There’s a theory I’ve been toying with recently. It sounds a bit cynical … and maybe it is … but I wonder about it anyhow.
How many churches exist primarily to pay their pastor’s salary?
You ask, “Jim, isn’t that backwards? Don’t pastors exist to serve their churches?”
Yes, I believe that’s the way it should be … but in thousands of cases, that’s not how things really work.
Let me explain my thinking.
According to church growth experts, only 15-20% of all churches in America are growing numerically … which means that 80-85% of churches are either stagnant or declining.
In my experience, churches that:
*are growing have an outreach-oriented vision … are willing to take risks … make tough decisions … and preach God’s Word with authenticity and conviction.
*aren’t growing exist primarily for themselves … refuse to take risks … punt on tough decisions … and preach God’s Word so that nobody is offended.
Since at least 80% of all churches are stagnant or declining, isn’t it safe to assume that 80% of all pastors lead stagnant or declining churches as well?
If Jesus is truly God incarnate … the Savior and Lord of All … Giver of the Spirit … and the Prince of Peace … then why are so many churches not doing well?
In my view … especially among small and medium-sized churches … too many churches exist primarily to pay their pastor.
Let me give you an example.
Pastor Joe was called to Fellowship Church five years ago. Everyone likes Joe’s personality, family, and preaching. In fact, Joe has made many friends throughout the congregation.
But during Joe’s tenure, the church has gone from an average Sunday attendance of 165 down to 115 … and to be honest, nobody really cares.
Because Joe loves the congregation, and they love Joe … and as long as the church can pay Joe and keep him around, everyone feels fine.
Joe doesn’t want to do anything to upset this lovefest. His wife seems content. His kids like their friends and community. And Joe’s position feels secure.
He earns a decent salary … along with benefits and retirement … and he has no plans to go anywhere.
But if Fellowship Church is really going to grow, Joe needs to reverse the trend by engaging in activities like these:
*He needs to reinvent himself as a pastor … by visiting growing churches … attending leadership conferences … finding a mentor and/or coach … and even going back to school.
*He needs to start preaching that people are lost without Christ … that hell really exists … and that Fellowship’s people need to share their faith with their networks.
*He needs to lead the congregation in creating a vision that specializes in reaching lost people for Christ.
*He needs to recruit and train several new board and staff members … and make sure that several current leaders (who are holding the church back) step down for good.
*He needs to create a climate where risk-taking is expected … even if there are occasional failures … because most churches that play it safe don’t grow.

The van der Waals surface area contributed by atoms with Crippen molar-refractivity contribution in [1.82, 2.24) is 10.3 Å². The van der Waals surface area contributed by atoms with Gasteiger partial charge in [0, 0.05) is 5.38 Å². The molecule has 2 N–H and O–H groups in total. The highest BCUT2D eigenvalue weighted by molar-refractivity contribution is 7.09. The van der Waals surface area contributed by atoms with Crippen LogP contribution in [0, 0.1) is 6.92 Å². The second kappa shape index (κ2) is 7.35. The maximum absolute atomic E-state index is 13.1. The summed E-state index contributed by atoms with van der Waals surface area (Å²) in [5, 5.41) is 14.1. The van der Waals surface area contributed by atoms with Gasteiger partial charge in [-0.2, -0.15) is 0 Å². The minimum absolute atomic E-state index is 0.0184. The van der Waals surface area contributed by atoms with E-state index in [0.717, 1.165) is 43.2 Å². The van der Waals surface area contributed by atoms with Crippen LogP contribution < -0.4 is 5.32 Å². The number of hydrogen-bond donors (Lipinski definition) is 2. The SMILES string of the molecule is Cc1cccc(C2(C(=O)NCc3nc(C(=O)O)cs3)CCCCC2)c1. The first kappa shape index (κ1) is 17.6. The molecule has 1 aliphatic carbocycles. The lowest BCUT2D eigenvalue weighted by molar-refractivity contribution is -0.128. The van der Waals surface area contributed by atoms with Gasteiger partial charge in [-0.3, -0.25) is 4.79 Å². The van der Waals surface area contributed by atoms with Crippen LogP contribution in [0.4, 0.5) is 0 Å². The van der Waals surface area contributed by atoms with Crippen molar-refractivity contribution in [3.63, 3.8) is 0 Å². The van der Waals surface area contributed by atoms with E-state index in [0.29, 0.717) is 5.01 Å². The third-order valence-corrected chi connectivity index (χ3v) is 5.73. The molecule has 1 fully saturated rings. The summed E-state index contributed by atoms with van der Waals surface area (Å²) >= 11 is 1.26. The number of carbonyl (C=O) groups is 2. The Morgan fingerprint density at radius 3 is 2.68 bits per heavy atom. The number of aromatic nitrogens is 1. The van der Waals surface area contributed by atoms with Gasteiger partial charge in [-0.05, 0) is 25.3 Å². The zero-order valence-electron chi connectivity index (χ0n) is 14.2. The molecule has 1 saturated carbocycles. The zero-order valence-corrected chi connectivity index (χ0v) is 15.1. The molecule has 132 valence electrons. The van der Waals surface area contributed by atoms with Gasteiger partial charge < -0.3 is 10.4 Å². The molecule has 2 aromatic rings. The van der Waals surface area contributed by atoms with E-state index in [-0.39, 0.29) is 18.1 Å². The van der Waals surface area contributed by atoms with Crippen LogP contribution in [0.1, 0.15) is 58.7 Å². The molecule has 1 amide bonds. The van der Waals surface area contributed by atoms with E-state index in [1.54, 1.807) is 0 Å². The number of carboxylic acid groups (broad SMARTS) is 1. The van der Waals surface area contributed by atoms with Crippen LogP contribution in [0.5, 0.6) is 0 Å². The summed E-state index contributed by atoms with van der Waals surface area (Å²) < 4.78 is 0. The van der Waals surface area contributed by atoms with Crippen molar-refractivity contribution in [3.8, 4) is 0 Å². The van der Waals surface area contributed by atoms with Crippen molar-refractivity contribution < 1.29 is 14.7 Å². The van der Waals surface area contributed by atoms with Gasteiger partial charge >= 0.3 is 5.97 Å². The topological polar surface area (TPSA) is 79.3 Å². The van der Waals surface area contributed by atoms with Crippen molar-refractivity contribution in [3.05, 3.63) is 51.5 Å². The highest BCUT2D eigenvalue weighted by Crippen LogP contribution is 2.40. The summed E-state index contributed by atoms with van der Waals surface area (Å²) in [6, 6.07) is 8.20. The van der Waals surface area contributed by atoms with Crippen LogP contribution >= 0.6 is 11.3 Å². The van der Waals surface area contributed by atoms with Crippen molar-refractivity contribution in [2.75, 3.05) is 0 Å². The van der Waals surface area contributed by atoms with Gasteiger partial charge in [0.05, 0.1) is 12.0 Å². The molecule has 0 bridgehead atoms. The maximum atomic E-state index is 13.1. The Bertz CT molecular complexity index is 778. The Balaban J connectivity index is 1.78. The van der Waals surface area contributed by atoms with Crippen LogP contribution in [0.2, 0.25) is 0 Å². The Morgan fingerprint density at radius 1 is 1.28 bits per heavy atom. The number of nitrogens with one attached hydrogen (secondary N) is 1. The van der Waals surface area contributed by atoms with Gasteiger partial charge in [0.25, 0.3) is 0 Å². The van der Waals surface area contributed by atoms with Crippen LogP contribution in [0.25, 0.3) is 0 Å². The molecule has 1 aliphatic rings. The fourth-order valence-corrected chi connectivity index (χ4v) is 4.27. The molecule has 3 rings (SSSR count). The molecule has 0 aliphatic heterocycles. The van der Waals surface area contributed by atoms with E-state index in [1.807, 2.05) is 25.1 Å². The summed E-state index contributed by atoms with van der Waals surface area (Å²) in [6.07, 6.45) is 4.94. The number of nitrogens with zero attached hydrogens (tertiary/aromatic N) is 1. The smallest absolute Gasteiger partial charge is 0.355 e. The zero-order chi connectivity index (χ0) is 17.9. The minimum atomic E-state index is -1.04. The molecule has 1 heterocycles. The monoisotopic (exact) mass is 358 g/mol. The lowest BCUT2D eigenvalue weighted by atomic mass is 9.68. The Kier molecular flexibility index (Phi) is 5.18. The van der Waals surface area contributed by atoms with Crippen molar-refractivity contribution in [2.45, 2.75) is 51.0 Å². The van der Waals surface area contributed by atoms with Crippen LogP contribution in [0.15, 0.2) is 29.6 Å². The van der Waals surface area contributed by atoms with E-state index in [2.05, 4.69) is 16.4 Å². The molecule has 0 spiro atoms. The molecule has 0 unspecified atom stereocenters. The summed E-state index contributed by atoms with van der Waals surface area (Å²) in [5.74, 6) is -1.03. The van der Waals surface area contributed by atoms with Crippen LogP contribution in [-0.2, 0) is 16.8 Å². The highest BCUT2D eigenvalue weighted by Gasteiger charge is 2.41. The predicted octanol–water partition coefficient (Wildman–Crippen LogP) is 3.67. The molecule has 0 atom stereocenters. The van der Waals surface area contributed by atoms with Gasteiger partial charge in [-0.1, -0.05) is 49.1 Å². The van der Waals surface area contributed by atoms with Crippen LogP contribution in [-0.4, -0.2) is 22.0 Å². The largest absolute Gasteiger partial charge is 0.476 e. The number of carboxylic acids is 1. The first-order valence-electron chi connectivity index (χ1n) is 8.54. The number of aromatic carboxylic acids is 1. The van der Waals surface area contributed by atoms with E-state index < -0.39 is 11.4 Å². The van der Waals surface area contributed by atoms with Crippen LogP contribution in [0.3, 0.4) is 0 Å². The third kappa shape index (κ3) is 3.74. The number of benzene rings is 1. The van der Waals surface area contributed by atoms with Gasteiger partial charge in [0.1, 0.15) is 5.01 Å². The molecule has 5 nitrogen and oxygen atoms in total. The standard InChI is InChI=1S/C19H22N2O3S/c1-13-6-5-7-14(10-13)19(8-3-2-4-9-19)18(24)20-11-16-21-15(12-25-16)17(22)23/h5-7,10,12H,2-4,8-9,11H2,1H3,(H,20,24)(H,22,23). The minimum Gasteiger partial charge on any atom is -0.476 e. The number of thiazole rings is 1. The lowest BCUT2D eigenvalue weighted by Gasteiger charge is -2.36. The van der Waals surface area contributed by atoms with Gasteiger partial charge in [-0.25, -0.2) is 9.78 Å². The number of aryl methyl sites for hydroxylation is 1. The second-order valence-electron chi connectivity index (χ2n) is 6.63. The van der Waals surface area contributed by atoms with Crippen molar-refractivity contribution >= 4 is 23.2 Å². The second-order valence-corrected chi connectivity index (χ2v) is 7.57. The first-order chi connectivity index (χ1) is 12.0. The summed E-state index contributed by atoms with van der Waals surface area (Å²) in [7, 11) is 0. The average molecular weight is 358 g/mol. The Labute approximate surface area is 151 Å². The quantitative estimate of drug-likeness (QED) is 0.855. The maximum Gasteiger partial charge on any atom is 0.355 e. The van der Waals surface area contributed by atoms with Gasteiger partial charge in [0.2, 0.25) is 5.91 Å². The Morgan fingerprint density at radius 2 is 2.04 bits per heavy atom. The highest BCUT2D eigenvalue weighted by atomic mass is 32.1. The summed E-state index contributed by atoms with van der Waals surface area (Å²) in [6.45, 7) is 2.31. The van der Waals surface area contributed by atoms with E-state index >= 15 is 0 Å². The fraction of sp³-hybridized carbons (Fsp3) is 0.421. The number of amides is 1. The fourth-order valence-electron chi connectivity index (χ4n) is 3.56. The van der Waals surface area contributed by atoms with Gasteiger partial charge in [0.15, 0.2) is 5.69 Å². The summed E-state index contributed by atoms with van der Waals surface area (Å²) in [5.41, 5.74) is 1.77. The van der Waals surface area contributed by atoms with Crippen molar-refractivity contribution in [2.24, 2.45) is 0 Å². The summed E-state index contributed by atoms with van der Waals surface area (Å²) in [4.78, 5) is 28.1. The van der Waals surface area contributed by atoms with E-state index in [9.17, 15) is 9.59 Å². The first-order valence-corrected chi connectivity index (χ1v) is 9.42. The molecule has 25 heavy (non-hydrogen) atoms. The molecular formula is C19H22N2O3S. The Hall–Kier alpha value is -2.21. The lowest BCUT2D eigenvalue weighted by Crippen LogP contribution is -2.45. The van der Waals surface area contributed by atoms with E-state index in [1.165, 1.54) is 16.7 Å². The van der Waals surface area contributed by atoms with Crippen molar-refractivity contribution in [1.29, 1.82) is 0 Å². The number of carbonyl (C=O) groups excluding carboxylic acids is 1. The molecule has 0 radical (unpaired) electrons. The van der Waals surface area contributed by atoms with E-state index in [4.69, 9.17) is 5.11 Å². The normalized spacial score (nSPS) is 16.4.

Whenever Joe gets tempted to create growth plans, he can envision the following … because he’s seen it happen to other pastors:
*several leaders might leave the church (and take their friends with them).
*some of Joe’s friends might leave as well.
*Joe might have to endure increased criticism … frequent misunderstandings … and uncomfortable board meetings.
*a faction might even arise and demand Joe’s resignation for disturbing congregational peace.
*congregational giving might plunge to a level where the church can’t afford to pay Joe anymore.
Consciously or unconsciously, Joe weighs the costs. Even though attendance and giving have been steadily decreasing, everyone seems happy with Joe … and Joe is happy he can provide for his family.
But if Joe really takes the steps necessary to see his church go forward, Joe’s job … and security … and retirement … might all be on the line.
So Joe puts in his time … pastors his people … teaches on Sundays … and plays it safe … and his church continues to decline.
How do I know so much about pastors like Joe?
For my first 9 years as a pastor, I was Joe. My ministry was boring … few lives were changed … and I played it safe … but I was dying inside … and my church was dying, too.
Until I heard a series of tapes by Bill Hybels that changed my life and ministry forever.
With God’s help, I reinvented myself as a pastor … focused on the Great Commission … changed my preaching … hired needed staff … and took risks.
In fact, I put everything on the line for the gospel.
Was it easy? No.
But I felt alive … and my church came alive.
I let God worry about my salary and retirement … and He never let me down.
Remember what happened to the steward who buried his single talent in the ground?
He walked away with that one talent … but displeased his Master … who expects that His managers will invest and multiply their talents for His cause.
When churches exist for pastors, they stagnate and decline.
When pastors exist to advance and expand Christ’s kingdom, churches grow and prosper.
Let me conclude with a poem that describes the ministries of all too many church leaders. Dr. Curtis Mitchell from Biola College claimed it was found on a tombstone:
Here lie the bones of Nancy Jones
For her life held no terrors
She lived an old maid, she died an old maid
No runs, no hits, no errors